The finance minister is confused. He has forgotten that he is the most senior economic affairs minister, the one responsible for growth, unemployment, stability and the budget, and has decided that he is actually a social affairs minister. It sounds much more attractive and popular to him. That is why he was in a hurry to call a news conference to declare that he is aiming at closing social gaps, reducing poverty and building a stronger and more equitable society. For that reason, he announced a plan for negative income tax, for obligatory pensions and for raising the tax on company cars.
In this way, Avraham Hirchson created confusion. He overtook those championing social issues from the left and made off with their agenda. They are the ones who are supposed to be doing good, to push for a larger budget and bigger grants for the weak and the poor; and he is the one who is supposed to be the cruel treasurer who will give nothing, who will not distribute and not add funds but will forever make cuts.
That is the way of the world, and it goes round well when everyone fulfills the right job and shouts at his colleagues on time. And then both sides grow weary, sit down to negotiations and reach an agreement in which the socially concerned receive some of their demands, and the finance minister defends the budget and the economy - and each side announces it is the winner. This way, the finance minister gets his good points from the business sector and the economists, and those with social concerns get their points from the public. Each side gains political capital, and everything is in place.
But what happens when the finance minister smashes this solid structure and turns into someone with a social conscience? Total chaos is created. A state of bewilderment. And those with social concerns have no choice but to attack all the minister's plans to show who really is the one with a social conscience.
Therefore, Defense Minister Amir Peretz, who considers himself the leading social affairs minister, criticized Hirchson's plan for negative income tax across the board. Peretz said it was a bad plan, that negative income tax is good for the employers, instead of being good for the workers, and that it is better to raise the minimum wage. He is even opposed to raising taxes on company cars.
Even MK Silvan (Social) Shalom is vehemently opposed to the plan. He wants to push forward his own plan, and what right does the finance minister have to interfere in the matter? And the leading socioeconomic institute, the Adva Center, also announced it is opposed to negative income tax as "a Trojan horse that could destroy the social security network from inside." And Dr. Zvi Schuldiner, chairman of an association committed to social justice, said Hirchson's proposals are intended to prove that we have a so-called social government, while actually these are "steps that are really not social."
The plan for introducing a compulsory pension is facing similar opposition. Those with social concerns say it will hurt those with low wages. And the chairman of the Histadrut labor federation, Ofer Eini, expressed vehement opposition to its introduction by the finance minister. It was preferable, he said, to have negotiations between him and the employers. After all, if this does not happen, how can he show the workers an achievement?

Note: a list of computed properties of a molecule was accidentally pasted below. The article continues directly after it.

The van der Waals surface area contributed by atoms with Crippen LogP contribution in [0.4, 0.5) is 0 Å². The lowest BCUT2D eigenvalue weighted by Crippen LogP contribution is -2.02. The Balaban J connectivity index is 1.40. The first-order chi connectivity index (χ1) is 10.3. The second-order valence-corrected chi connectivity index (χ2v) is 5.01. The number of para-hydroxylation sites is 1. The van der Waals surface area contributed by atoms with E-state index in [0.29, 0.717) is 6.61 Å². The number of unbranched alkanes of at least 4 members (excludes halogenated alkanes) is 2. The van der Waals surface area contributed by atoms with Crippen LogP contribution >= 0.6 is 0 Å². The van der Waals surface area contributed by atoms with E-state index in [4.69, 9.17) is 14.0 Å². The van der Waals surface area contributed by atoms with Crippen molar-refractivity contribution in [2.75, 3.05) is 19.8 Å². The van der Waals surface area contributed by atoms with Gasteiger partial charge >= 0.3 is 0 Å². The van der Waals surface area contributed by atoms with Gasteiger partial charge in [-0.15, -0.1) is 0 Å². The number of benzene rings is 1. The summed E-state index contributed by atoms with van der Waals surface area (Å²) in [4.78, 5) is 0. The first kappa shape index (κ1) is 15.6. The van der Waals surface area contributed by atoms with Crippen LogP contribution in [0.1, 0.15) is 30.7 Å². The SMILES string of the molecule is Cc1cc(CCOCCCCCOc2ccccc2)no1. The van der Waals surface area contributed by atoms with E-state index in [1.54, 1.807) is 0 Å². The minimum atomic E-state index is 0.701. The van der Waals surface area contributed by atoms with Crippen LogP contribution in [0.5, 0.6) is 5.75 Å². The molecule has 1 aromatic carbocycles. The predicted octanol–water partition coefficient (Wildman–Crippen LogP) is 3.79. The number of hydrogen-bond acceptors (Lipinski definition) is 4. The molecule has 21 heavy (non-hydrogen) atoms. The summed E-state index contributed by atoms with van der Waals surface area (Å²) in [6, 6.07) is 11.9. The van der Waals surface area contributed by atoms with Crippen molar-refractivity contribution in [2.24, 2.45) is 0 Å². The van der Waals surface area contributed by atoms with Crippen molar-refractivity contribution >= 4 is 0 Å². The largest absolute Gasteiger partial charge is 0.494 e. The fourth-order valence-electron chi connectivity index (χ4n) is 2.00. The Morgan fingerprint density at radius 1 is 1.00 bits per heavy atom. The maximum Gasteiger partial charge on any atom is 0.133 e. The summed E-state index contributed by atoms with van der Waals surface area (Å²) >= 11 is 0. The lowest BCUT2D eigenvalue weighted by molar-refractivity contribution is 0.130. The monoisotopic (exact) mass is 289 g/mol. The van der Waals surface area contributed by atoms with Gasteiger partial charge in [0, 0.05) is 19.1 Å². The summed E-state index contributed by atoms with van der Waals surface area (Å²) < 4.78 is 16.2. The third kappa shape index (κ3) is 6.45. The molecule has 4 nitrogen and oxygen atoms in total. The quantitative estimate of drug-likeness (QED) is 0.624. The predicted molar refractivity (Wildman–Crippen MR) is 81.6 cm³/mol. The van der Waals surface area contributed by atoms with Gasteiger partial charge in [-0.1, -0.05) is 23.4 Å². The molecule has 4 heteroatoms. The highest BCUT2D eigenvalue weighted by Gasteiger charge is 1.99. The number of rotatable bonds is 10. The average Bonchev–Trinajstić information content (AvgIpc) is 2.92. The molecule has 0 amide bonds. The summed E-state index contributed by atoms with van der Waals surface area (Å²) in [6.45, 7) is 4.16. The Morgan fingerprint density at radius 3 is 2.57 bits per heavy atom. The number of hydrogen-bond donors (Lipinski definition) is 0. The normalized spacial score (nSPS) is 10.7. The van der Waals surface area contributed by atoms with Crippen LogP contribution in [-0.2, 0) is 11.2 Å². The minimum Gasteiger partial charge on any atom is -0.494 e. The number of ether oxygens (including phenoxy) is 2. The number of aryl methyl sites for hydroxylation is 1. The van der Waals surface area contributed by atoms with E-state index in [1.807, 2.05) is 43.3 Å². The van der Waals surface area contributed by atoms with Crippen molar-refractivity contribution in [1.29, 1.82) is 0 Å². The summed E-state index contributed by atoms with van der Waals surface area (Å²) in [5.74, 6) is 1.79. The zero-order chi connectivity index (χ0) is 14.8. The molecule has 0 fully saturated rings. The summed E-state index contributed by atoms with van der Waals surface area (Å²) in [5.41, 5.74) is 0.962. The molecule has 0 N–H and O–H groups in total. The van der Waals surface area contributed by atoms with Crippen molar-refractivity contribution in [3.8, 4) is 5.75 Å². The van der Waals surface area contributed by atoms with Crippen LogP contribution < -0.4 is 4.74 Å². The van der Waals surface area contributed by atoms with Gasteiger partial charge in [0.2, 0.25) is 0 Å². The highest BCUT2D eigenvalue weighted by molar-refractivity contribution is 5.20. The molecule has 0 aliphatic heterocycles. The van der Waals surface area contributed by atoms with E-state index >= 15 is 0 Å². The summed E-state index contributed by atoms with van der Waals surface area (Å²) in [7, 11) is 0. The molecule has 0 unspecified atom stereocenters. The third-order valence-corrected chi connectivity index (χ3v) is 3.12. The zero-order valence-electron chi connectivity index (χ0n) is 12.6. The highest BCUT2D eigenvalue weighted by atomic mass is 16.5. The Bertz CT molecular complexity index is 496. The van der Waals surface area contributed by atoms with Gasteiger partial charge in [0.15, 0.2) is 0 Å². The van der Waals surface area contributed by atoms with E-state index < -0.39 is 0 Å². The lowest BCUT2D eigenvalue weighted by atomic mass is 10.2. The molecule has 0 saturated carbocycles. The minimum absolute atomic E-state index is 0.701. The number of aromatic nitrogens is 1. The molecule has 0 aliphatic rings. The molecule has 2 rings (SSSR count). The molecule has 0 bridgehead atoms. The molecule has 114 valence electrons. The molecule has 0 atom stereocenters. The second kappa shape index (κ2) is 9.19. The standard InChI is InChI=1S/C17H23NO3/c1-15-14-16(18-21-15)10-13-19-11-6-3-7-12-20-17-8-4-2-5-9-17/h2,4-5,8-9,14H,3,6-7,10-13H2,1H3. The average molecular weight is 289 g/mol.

The members of the Knesset Finance Committee are also opposed. They announced they do not agree to raise the value of the use of a company car to the extent that the treasury wants, and they are planning to initiate meetings with the directors of the leasing companies, the high-tech workers, businesses chiefs and the Histadrut to change the treasury's proposal, which "instead of strengthening the middle class, harms it."
The finance minister's advisers apparently have forgotten the entire political bible. They did not tell the minister there is a high additional expenditure of 3.3 percent (which as usual is defined as "one-time") in the 2007 budget, which is an indication to the public that there is money in the coffers. And the moment the plan for negative income tax was added, which increases government expenditure and bureaucracy, this indicated to the public that there is an "I have" finance minister who does the exact opposite of what a finance minister should do: to make the budget smaller and reduce bureaucracy.
The truth is the treasury's plan for negative income tax is indeed a bad one. It is complicated and difficult to apply, it increases bureaucracy and makes it necessary for a family to go to the tax assessment office to get a payment. And even more problematic: It will barely increase the number of workers in the economy.
Kobi Haber, the head of the Finance Ministry's Budgets Division, and Yarom Ariav, the new director general of the ministry, should have met with Hirchson and explained to him (eye-to-eye) that in the long run, he would not benefit from the move. Because those with social concerns would present him as someone who is pulling the wool over the public's eyes, as someone who throws a few dry bones to the weak but, in effect, gives them nothing and merely makes the employers richer. The socially conscious will be obliged to present plans that are much more far-reaching, with several times larger sums and full government funding of compulsory pensions - otherwise there is no justification for their existence, and they know that very well.
Here is one concrete fact: It transpires that poverty not merely slowed at the beginning of 2006 but actually lessened during the entire year - and will continue to diminish in 2007 as well - if the rapid growth of the economy is maintained. That is Hirchson's job - to worry about growth. He can leave the rest to those with social concerns.
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